Keeping Emotions from Destroying your Game & Life: Amygdala-Hijacking
When people feel pressure and begin worrying about their performance or become angry, a pea-sized part of their brains, called the amygdala, takes over their brains, in what neuroscientists call amygdala-hijacking. When your amygdala hijacks your brain, you panic or rage and act without reason and skill. Your mind and body shut down and you see only threats, not opportunities. Your decisions become poor. And your performance tanks.
I often witness amygdala-hijacking with athletes I work with on the golf course. They hit a poor shot or two and suddenly they become angry and agitated. They stop going through their pre-shot routines, they make poor decisions, call themselves names, and a couple of poor shots turn into a few bad holes. By the time they recover, if they do, their round is a mess.
I've also watched amygdala-hijacking destroy a number of relationships and some businesses. An angry boss or spouse will say or do things he or she would never say or do when calm. And if the words or actions are bad enough, the relationship may never be repaired.
I have helped thousands of athletes, from children to professionals, calm themselves under high pressure. In extreme sports, such as auto racing and big wave surfing, there is a saying, “Panic equals death.”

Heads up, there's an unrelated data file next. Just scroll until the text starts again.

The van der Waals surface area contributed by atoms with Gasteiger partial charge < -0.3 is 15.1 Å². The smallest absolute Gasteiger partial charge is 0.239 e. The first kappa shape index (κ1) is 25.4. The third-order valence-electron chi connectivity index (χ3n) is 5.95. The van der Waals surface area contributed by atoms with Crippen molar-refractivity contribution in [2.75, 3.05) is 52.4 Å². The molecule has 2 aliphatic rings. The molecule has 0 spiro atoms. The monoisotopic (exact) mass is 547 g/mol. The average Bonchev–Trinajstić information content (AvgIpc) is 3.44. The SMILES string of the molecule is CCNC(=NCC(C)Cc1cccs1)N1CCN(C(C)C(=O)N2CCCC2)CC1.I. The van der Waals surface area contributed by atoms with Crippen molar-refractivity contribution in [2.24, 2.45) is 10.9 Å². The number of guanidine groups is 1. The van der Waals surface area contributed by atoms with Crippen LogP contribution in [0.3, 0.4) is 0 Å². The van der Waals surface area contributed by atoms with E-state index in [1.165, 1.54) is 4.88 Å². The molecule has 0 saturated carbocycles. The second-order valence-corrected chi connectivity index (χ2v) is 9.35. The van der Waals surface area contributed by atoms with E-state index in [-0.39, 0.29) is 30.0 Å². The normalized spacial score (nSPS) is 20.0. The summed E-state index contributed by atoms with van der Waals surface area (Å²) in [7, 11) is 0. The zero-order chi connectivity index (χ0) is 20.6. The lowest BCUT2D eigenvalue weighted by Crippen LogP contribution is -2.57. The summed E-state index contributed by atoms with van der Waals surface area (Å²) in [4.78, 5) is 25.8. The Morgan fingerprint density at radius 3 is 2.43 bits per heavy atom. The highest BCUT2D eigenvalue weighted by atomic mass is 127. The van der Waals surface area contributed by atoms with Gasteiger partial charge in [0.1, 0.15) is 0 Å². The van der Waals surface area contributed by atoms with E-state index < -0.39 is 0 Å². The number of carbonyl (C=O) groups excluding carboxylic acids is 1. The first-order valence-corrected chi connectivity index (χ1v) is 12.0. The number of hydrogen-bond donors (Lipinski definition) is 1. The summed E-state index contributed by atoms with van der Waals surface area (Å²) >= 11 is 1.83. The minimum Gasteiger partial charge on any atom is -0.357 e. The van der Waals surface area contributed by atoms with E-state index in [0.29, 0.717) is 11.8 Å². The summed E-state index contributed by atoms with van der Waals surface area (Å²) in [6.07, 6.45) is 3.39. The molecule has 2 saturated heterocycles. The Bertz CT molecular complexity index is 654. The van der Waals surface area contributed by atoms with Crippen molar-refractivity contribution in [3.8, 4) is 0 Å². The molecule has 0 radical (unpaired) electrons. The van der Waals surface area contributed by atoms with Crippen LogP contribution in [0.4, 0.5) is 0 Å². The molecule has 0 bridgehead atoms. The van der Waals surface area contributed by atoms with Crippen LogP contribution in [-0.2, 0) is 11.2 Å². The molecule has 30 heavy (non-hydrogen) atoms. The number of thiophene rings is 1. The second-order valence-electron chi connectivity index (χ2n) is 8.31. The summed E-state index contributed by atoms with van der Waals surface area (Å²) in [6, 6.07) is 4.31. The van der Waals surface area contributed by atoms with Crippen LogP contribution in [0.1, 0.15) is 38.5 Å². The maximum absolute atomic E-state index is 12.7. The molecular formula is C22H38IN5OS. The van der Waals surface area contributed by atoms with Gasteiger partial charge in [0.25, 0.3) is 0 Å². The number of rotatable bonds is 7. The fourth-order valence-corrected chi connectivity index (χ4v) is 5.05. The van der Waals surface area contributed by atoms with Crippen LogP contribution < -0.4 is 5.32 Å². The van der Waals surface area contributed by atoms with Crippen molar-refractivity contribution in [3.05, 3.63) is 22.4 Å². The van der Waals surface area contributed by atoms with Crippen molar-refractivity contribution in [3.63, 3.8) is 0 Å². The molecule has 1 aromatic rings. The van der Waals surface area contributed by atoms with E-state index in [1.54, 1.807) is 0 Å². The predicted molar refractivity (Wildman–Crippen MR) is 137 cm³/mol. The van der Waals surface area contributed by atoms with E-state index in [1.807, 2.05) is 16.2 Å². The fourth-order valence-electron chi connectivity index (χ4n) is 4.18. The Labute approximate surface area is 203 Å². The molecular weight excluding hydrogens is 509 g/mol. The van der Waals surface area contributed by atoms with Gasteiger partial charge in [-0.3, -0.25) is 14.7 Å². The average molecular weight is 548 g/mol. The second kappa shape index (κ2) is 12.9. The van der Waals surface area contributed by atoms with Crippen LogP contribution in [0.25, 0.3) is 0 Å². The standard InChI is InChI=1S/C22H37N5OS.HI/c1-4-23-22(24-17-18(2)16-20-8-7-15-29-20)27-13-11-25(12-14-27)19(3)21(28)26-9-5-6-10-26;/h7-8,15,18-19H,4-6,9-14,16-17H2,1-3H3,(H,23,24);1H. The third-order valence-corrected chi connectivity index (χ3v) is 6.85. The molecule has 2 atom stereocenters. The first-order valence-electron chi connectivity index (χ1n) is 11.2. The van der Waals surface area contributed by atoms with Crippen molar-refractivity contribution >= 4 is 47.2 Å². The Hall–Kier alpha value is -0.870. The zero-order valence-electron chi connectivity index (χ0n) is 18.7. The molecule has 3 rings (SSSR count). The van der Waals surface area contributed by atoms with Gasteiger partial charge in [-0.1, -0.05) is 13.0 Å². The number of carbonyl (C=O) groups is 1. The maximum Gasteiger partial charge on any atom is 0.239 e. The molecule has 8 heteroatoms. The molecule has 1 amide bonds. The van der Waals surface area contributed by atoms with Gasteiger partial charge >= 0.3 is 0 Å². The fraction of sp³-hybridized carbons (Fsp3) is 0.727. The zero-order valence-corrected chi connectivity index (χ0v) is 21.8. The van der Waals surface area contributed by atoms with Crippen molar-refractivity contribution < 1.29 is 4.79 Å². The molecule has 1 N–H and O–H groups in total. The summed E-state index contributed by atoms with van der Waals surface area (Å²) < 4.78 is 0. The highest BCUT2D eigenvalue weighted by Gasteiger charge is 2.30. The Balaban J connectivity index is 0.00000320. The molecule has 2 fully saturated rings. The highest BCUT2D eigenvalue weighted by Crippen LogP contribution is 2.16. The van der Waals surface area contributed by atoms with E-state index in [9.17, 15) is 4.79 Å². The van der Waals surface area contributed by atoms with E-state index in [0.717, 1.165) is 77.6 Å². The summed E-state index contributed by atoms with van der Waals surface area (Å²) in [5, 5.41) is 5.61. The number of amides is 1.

Although some fear can protect us from harm and can help us perform better by waking up our minds and bodies, panic can be deadly. There is a law in psychology called the Yerkes-Dodson Law, which states that some fear or arousal helps performance, but too much fear or arousal destroys performance (due to amygdala-hijacking).
So how do you keep anger, panic, and amygdala-hijacking from ruining your performances, relationships, or career? The first step is to become aware that although it may temporarily relieve some pressure to speak cruelly to someone, throw a golf club, or break something in anger, you will regret it later when you have calmed down and realize you have created a mess. A lot of people think that letting out their anger will help them move forward, it doesn't; it destroys performances and relationships.
After you can acknowledge that amygdala-hijacking is damaging, you then become determined to recognize and minimalize it. One way to minimalize it is too shrink your amygdala! Research by Sara Lazar out of Harvard shows that practicing mindfulness for a few minutes a day will actually shrink your amygdala, making it less likely to hijack your brain. See my earlier blog/vlog "Using Mindfulness to Improve your Performance." Practice mindfulness regularly.
Another important step to reclaim your brain when it's hijacked by your amygdala is to take a clearing breath and to breath diaphragmatically, also discussed in detail in my above mentioned blog/vlog about mindfulness. When you control your breathing, you control your arousal and your mind.
Other techniques to reclaim your brain when it's hijacked include, using distraction, getting away from the situation until you're calm, and refusing to talk when you're angry. If you're a baseball player, you might step away from the plate or mound to clear your head. I find with every athlete and every business executive, we have to find a number of ways, often unique, that enable them to quickly regain their poise. Remember you can learn to control your brain and your emotions; don't let your amygdala take you hostage.